Millennials and Social Entrepreneurship

ByNWBC Council

Millennials and Social Entrepreneurship

“We millennials are a bold generation. From our insistence that work have meaning to the disruptive innovations we embrace (e.g. Lyft), we are dramatically shifting the future of this planet. Our enduring legacy will be the expectation that business do well for the world.”[1]

In the past decade, social entrepreneurship has taken off. Whether it’s Toms Shoes or The Elephant Pants, almost every modern-day consumer can name a socially responsible enterprise. Social entrepreneurship is any business endeavor that has two bottom lines: both financial profit and social impact. As a generation that is acutely aware of systemic problems and that has a unique sense of agency to enact change, it’s no surprise that millennials embrace social entrepreneurship at record levels.[2] Millennials have grown up in a world marked by globalization and the digital revolution. News about natural disasters, famines, and genocides across the world are pervasive across social media, the Internet, and other forms of communication. Millennials take these issues to heart as both consumers and producers– they are a generation that their dollar, their like, their tweet can make a difference. 89% of millennials are likely to switch from one brand to another (if price and quality are equal) if the other brand supports a cause.[3] Given that millennials are more likely to support businesses that combine profit and social good, it makes sense that millennials would also be more inclined to start such businesses. In fact, millennials have been so active in social entrepreneurship that Forbes has a 30 Under 30 list specifically for Social Entrepreneurs. Millennials are identifying problems, innovating solutions, forming sustainable and businesses out of these solutions.

These social enterprises come in a spectrum of models. Some are non-profits that earn income, with that income funneling back into the non-profit to further the cause. This particular model is effective because the revenues ensure that the business is self-sufficient and not wholly dependent on grants or philanthropy to continue operating. However, because it is a non-profit, these organizations still qualify for grants, gifts, donations, and tax exemptions. Other enterprises are organized as for-profit institutions. These organizations focus on the financial bottom line with the goal of turning a profit in addition to their social-driven missions. This means that founders and investors alike can actually make a profit from this venture. These socially minded businesses attract investment from angel investors and venture capitalists.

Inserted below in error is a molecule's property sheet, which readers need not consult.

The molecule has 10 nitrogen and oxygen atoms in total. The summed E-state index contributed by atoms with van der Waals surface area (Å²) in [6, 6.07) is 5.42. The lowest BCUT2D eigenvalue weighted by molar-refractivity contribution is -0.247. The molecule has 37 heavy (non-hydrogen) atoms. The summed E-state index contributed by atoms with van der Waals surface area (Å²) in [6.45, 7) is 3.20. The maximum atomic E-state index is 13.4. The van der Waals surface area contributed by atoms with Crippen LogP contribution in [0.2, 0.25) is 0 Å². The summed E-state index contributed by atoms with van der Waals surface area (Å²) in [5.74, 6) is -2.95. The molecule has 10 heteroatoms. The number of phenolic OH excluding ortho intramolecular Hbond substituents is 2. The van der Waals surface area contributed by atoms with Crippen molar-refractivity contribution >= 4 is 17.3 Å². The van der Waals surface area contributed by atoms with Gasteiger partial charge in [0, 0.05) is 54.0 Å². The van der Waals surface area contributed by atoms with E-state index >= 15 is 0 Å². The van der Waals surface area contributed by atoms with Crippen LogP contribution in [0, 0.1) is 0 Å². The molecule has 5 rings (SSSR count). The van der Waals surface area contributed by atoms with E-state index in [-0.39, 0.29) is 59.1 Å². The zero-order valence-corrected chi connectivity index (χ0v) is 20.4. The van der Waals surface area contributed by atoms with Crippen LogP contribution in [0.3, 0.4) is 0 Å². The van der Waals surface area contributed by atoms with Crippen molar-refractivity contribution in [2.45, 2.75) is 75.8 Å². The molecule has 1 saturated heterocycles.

Most social enterprises are some combination or variation of these models – there’s no hard and fast rule. For example, Greg Spencer co-founded The Paradigm Project. The Paradigm Project sells cheap, clean-burning cook stoves to developing countries. Not only does this lower carbon dioxide emissions, but it also supports children’s health – the number one killer of children under five globally is lower respiratory disease that’s often related to indoor cooking smoke. After profits and revenues are distributed to employees and investors, surplus proceeds are donated to health clinics, schools, and clean water initiatives.[4] Millennials are innovating not only products and services, but also creating entirely new business models to fit their unique goals and need. Social enterprises stand at the unique intersection of government, non-profits, and corporations to adapt the benefits of each sector. More efficient that government, more self-sustaining than non-profits, and more socially focused than businesses, social enterprises are uniquely positioned to both effect social change and generate economic growth.

Some millennials are pursuing social entrepreneurship within larger corporations, running corporate social responsibility efforts and starting cause related marketing campaigns. As consumers increasingly care about responsible production, major corporations have responded by starting these initiatives. Almost every single company of scale has a social responsibility office, generally run by millennials. This social intrapreneurship is another way for millennials to access business and social impact through the same job.

All of this change and optimism mixed with capitalism can be boiled down to the millennial expectations of their future careers. Their expectations seem self-evident to me, a millennial college student, but are actually quite radical in the history of young people entering the workforce. Rhiannon Colvin, a young social entrepreneur, summed up the career expectations of a generation when she said, “It’s simple: work should allow us to generate an income, do what we love, and have a positive impact on the world.”[5] It’s this requirement of all three aspects that is driving social entrepreneurship, and it’s this expectation for a fulfilling career that will change the landscape of non-profit and business models for decades to come.

*Image taken from







About the author

NWBC Council editor

The National Women’s Business Council (NWBC) is a non-partisan federal advisory council created to serve as an independent source of advice and counsel to the President, Congress, and the U.S. Small Business Administration on economic issues of importance to women business owners.